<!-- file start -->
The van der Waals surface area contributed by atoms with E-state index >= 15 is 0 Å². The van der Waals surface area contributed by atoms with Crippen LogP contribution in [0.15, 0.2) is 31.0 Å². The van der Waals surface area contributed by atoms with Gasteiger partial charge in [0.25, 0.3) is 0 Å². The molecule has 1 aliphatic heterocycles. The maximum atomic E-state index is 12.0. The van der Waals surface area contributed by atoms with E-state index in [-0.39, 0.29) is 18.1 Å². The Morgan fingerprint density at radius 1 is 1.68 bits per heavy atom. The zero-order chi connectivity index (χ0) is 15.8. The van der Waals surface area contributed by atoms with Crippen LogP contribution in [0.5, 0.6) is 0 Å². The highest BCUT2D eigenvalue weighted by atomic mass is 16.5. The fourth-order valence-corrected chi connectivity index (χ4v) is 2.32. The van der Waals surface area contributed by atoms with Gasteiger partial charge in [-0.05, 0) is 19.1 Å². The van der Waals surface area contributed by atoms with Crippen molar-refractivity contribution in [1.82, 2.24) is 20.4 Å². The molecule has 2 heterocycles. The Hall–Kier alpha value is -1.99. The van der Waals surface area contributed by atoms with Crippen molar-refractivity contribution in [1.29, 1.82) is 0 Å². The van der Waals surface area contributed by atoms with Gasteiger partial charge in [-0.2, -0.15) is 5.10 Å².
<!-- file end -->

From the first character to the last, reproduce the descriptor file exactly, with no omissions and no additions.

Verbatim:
The van der Waals surface area contributed by atoms with E-state index >= 15 is 0 Å². The van der Waals surface area contributed by atoms with Crippen LogP contribution in [0.15, 0.2) is 31.0 Å². The van der Waals surface area contributed by atoms with Gasteiger partial charge in [0.25, 0.3) is 0 Å². The molecule has 1 aliphatic heterocycles. The maximum atomic E-state index is 12.0. The van der Waals surface area contributed by atoms with E-state index in [-0.39, 0.29) is 18.1 Å². The Morgan fingerprint density at radius 1 is 1.68 bits per heavy atom. The zero-order chi connectivity index (χ0) is 15.8. The van der Waals surface area contributed by atoms with Crippen LogP contribution in [0.5, 0.6) is 0 Å². The highest BCUT2D eigenvalue weighted by atomic mass is 16.5. The fourth-order valence-corrected chi connectivity index (χ4v) is 2.32. The van der Waals surface area contributed by atoms with Gasteiger partial charge in [-0.05, 0) is 19.1 Å². The van der Waals surface area contributed by atoms with Crippen molar-refractivity contribution in [1.82, 2.24) is 20.4 Å². The molecule has 2 heterocycles. The Hall–Kier alpha value is -1.99. The van der Waals surface area contributed by atoms with Crippen molar-refractivity contribution in [1.29, 1.82) is 0 Å². The van der Waals surface area contributed by atoms with Gasteiger partial charge in [-0.2, -0.15) is 5.10 Å².